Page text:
“Low in carbs and calories, zucchini is a great addition to salads or can be spiralized into noodles as a low-carb pasta alternative,” states Best.


grilled asparagus on wooden surface

“Asparagus is low in carbs and provides a good amount of fiber, folate, and vitamins A and K. It’s also rich in antioxidants,” explains Best. Asparagus is a nutrient-rich, low-carb vegetable with a distinct earthy flavor and tender texture. Packed with plenty of vitamins, asparagus can boost your immune system. In addition, this veggie contains potassium, which research correlates to better bone health.

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Grill it, roast it, or sautée it—regardless, asparagus provides a flavorful and low-carb side dish that pairs well with various proteins.

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Bell Peppers

red yellow green peppers

Whether sliced for a crunchy snack, added to salads, or stuffed with lean proteins (like these healthy stuffed pepper recipes), bell peppers are a delicious way to elevate your low-carb vegetable game.

“Bell peppers, especially the colorful ones, are relatively low in carbs and high in vitamin C,” Best explains. “They add flavor and color to dishes without adding many calories.”



With its high fiber content, cabbage supports digestive health and provides a satisfying element to various dishes. You can use it to make slaws, sautée it and toss it into rice bowls, or use it as a wrap for a low-carb and nutrient-dense option.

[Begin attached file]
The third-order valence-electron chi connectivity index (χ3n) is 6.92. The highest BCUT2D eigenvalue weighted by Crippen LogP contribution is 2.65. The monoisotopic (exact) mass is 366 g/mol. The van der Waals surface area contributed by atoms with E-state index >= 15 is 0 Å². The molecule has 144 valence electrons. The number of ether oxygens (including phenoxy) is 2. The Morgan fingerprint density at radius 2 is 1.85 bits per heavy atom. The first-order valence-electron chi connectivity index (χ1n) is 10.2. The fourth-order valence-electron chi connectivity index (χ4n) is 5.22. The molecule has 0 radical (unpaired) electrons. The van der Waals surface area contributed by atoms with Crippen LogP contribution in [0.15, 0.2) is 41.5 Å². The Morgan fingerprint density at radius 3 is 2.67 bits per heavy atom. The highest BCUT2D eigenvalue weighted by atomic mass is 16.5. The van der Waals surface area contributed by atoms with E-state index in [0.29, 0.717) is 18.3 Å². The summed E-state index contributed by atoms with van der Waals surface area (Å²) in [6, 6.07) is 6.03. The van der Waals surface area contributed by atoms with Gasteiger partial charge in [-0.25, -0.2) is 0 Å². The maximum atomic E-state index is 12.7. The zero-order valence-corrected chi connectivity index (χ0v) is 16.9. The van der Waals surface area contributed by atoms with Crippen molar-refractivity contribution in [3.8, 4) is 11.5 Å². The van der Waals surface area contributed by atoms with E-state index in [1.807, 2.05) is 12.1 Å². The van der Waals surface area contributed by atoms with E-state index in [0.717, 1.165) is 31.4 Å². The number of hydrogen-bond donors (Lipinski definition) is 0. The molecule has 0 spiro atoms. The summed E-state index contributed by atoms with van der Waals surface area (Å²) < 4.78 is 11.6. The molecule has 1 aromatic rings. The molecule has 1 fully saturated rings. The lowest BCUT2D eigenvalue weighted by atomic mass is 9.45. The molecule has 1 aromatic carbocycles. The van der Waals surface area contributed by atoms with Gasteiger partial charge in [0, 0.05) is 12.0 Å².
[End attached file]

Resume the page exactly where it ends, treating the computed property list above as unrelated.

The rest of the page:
Best adds, “Cabbage is low in carbs and calories, offering fiber, vitamins C and K. It can be used in salads, stir-fries, or as a wrap substitute.”

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avocados, concept of how many calories are in an avocado

Everyone knows avocados are an excellent source of healthy fats. But they’re also a great low-carb option high in fiber and potassium. Plus, research links avocado consumption to a decreased likelihood of weight gain and greater feelings of fullness.

“While technically a fruit, avocados are low in carbs and high in healthy fats. They provide a creamy texture and are rich in potassium, fiber, and vitamins,” says Best.


fresh basket of kale

Kale is a leafy green veggie that’s bursting with nutrients and health benefits. Its firm texture makes an excellent base for salads and smoothies, or it can even be crisped into kale chips for a crunchy snack.

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“Kale is a nutrient-dense leafy green that’s low in carbs and high in vitamins A, C, and K. It’s also a good source of antioxidants,” states Best.

Brussels Sprouts

holding colander of brussels sprouts

Another low-carb member of the cruciferous vegetable family, Best explains, “Brussels sprouts are low in carbs and high in fiber, vitamins C and K, and antioxidants.” Whether you like them roasted, sautéed, or shaved into salads, Brussels sprouts offer a robust flavor and nutritious addition to meals.